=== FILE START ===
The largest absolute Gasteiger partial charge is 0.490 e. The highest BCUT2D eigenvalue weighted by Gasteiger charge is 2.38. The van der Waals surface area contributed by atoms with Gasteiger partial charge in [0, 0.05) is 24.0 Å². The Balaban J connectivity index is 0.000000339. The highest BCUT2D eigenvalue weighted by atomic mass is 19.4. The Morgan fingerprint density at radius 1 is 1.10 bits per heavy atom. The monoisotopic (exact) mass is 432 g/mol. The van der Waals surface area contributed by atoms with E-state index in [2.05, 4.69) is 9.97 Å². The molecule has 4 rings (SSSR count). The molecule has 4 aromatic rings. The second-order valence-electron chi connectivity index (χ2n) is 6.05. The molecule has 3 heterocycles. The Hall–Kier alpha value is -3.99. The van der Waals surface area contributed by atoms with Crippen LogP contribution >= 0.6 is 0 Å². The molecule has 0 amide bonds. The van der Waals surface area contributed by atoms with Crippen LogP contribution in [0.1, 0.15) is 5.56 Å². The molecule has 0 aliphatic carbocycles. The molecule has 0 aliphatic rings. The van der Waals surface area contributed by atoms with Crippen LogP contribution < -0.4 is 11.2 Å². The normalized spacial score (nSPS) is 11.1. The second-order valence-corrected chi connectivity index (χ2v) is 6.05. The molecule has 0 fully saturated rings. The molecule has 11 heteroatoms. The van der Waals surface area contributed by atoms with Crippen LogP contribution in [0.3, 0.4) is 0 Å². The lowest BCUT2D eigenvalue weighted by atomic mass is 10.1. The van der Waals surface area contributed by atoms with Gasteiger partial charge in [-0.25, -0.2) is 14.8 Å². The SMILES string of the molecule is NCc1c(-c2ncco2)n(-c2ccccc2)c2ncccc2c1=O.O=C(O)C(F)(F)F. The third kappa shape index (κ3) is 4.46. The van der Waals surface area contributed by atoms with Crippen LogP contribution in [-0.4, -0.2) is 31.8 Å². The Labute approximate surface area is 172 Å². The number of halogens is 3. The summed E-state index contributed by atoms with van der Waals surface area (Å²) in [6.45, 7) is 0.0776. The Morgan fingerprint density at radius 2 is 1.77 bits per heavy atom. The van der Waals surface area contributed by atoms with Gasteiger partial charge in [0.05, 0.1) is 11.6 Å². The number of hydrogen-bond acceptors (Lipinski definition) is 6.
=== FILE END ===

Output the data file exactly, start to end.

The largest absolute Gasteiger partial charge is 0.490 e. The highest BCUT2D eigenvalue weighted by Gasteiger charge is 2.38. The van der Waals surface area contributed by atoms with Gasteiger partial charge in [0, 0.05) is 24.0 Å². The Balaban J connectivity index is 0.000000339. The highest BCUT2D eigenvalue weighted by atomic mass is 19.4. The Morgan fingerprint density at radius 1 is 1.10 bits per heavy atom. The monoisotopic (exact) mass is 432 g/mol. The van der Waals surface area contributed by atoms with E-state index in [2.05, 4.69) is 9.97 Å². The molecule has 4 rings (SSSR count). The molecule has 4 aromatic rings. The second-order valence-electron chi connectivity index (χ2n) is 6.05. The molecule has 3 heterocycles. The Hall–Kier alpha value is -3.99. The van der Waals surface area contributed by atoms with Crippen LogP contribution >= 0.6 is 0 Å². The molecule has 0 amide bonds. The van der Waals surface area contributed by atoms with Crippen LogP contribution in [0.1, 0.15) is 5.56 Å². The molecule has 0 aliphatic carbocycles. The molecule has 0 aliphatic rings. The van der Waals surface area contributed by atoms with Crippen LogP contribution < -0.4 is 11.2 Å². The normalized spacial score (nSPS) is 11.1. The second-order valence-corrected chi connectivity index (χ2v) is 6.05. The molecule has 0 fully saturated rings. The molecule has 11 heteroatoms. The van der Waals surface area contributed by atoms with Crippen LogP contribution in [0.3, 0.4) is 0 Å². The lowest BCUT2D eigenvalue weighted by atomic mass is 10.1. The van der Waals surface area contributed by atoms with Gasteiger partial charge in [-0.25, -0.2) is 14.8 Å². The SMILES string of the molecule is NCc1c(-c2ncco2)n(-c2ccccc2)c2ncccc2c1=O.O=C(O)C(F)(F)F. The third kappa shape index (κ3) is 4.46. The van der Waals surface area contributed by atoms with Crippen LogP contribution in [-0.4, -0.2) is 31.8 Å². The Labute approximate surface area is 172 Å². The number of halogens is 3. The summed E-state index contributed by atoms with van der Waals surface area (Å²) in [6.45, 7) is 0.0776. The Morgan fingerprint density at radius 2 is 1.77 bits per heavy atom. The van der Waals surface area contributed by atoms with Gasteiger partial charge in [0.05, 0.1) is 11.6 Å². The number of hydrogen-bond acceptors (Lipinski definition) is 6.